Lighthouse Recovery Institute: Guiding You to a Brighter Tomorrow


Am I an Alcoholic: How to Tell if You’re an Alcoholic

How Can I Tell if I’m an Alcoholic?

The problem with being in active addiction is you can’t see how alcohol affects your life. Your mind, which has an abnormal reaction to alcohol, becomes intensely focused on the feeling produced by alcohol.

I can pinpoint the time when this effect occurred in me. From that point on, it became my sole vocation. It was like I found my true calling. Now, I realize I had lost the power of choice. I don’t have to ask “am I an alcoholic?”, because I know I am.

Read about how alcoholism is a disease

Am I an Alcoholic

Am I an Alcoholic if…?

Choice is a good place to start when looking to see if life is unmanageable.

I remember I used to set boundaries about my drinking. For example, I used to tell myself I’d only go out on the weekends. Yet somehow, I found myself at the bar on a Monday night. Over and over and over again.

I’d also set limits regarding my consumption. Things like, tonight I’m only going to have five drinks. Somehow, a couple hours later, I’d be on my seventh or eighth drink. I would promise myself I’d enforce the limit next time I went out.

This pattern of attempting to control my drinking, and finding myself unable to, is a good example of unmanageability. These attempts eventually lead me back to the question “am I an alcoholic?”

Does Alcohol Come Before Family?

Take a look at who, or what, comes first in your life. There are responsibilities like family, work, and school. Then there’s recreational stuff like playing sports, going to a movie, or drinking. Which of these do you place first? If you answered drinking, well, you might want to rethink the answer to that question “am I an alcoholic?”

I used to bartend and I’d find myself showing up late for work day after day. My boss would yell at me, but I’d only step things up for the next couple of days, soon returning to my usual routine. Also, when I did finally arrive at work, I’d immediately pour myself two or three shots. I couldn’t face an eight-hour shift without being drunk.

I’d make plans with my family, and at the last minute would cancel if I wasn’t messed up enough. Holidays and family gatherings became unimportant. Hell, I wouldn’t even call my family for weeks at a time.

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Am I An Alcoholic if I’m Losing Sleep?

Another issue was my sleeping pattern. My thoughts would race and I wouldn’t be able to fall asleep. I figured out quickly that drinking before bed helped me fall asleep.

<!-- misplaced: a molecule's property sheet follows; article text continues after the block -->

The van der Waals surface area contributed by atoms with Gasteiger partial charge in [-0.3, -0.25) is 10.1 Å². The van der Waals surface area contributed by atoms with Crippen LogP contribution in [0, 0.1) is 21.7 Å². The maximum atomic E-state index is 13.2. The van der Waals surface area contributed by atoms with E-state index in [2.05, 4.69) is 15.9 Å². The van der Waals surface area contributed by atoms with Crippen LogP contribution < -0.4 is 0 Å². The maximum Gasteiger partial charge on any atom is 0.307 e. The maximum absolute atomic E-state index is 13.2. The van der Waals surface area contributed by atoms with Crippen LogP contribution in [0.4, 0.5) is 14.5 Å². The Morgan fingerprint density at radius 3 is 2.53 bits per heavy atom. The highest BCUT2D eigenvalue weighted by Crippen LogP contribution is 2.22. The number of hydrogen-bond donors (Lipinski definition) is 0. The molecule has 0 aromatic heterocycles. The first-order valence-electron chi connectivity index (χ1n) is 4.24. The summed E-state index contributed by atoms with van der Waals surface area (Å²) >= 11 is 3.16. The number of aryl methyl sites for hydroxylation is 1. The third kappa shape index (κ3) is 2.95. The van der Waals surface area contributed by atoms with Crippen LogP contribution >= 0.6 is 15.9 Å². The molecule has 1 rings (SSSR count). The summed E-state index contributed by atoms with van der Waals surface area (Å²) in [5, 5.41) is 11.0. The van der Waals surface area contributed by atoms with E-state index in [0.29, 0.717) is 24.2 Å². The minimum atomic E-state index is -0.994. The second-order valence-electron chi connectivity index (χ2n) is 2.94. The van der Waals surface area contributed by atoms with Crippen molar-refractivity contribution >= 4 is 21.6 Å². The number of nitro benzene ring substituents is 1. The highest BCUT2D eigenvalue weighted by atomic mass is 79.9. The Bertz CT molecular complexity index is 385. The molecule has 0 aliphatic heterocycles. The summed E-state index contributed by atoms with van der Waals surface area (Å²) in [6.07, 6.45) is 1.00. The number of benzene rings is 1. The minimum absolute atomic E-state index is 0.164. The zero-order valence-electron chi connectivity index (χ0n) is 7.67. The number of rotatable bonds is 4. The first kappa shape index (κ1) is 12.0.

As time went on, my sleeping habits became reliant on the amount of alcohol I’d consumed before bed. This pattern is completely unmanageable. No one should have to drink to be able to fall asleep!

Is My Life Unmanageable?

Putting others at risk as a result of your drinking is a good indicator that your life is unmanageable. An example of this would be drinking and driving. The fact that you had to drink, but you also had to drive, isn’t normal. This is a pretty obvious sign that your life may be unmanageable. Say you drink on the job. You’re putting your clients at risk here as well. It doesn’t matter whether you’re a doctor and it’s their lives, or you’re a financial consultant and it’s their money.

Read about how to pick up the pieces of shattered relationships

Being Honest with Yourself

It’s hard to realize that things are unmanageable as manageability is subjective to everyone. That’s why the time I spent in an alcohol addiction treatment center was good for me. I had some time from my last drink and began to gain some much needed perspective.

A good place to start is to ask yourself a couple questions:


  • Do you find yourself unable to control your drinking?
  • Do you need alcohol to start your day?
  • How are your personal relationships?
  • Have you ever gotten a DUI?
  • Have you had legal issues as a result of drinking?
  • If you’re in school, do you go to class?
  • Has your doctor ever told you that you need to stop drinking?
  • Do you need alcohol to sleep?
  • Has any person ever come to you concerned about your drinking and you responded angrily?


If you ask yourself “am I an alcoholic?” and you answered yes to any of these questions, I highly recommend going to a twelve-step meeting, or finding an alcohol addiction treatment center.

Learn more about alcohol addiction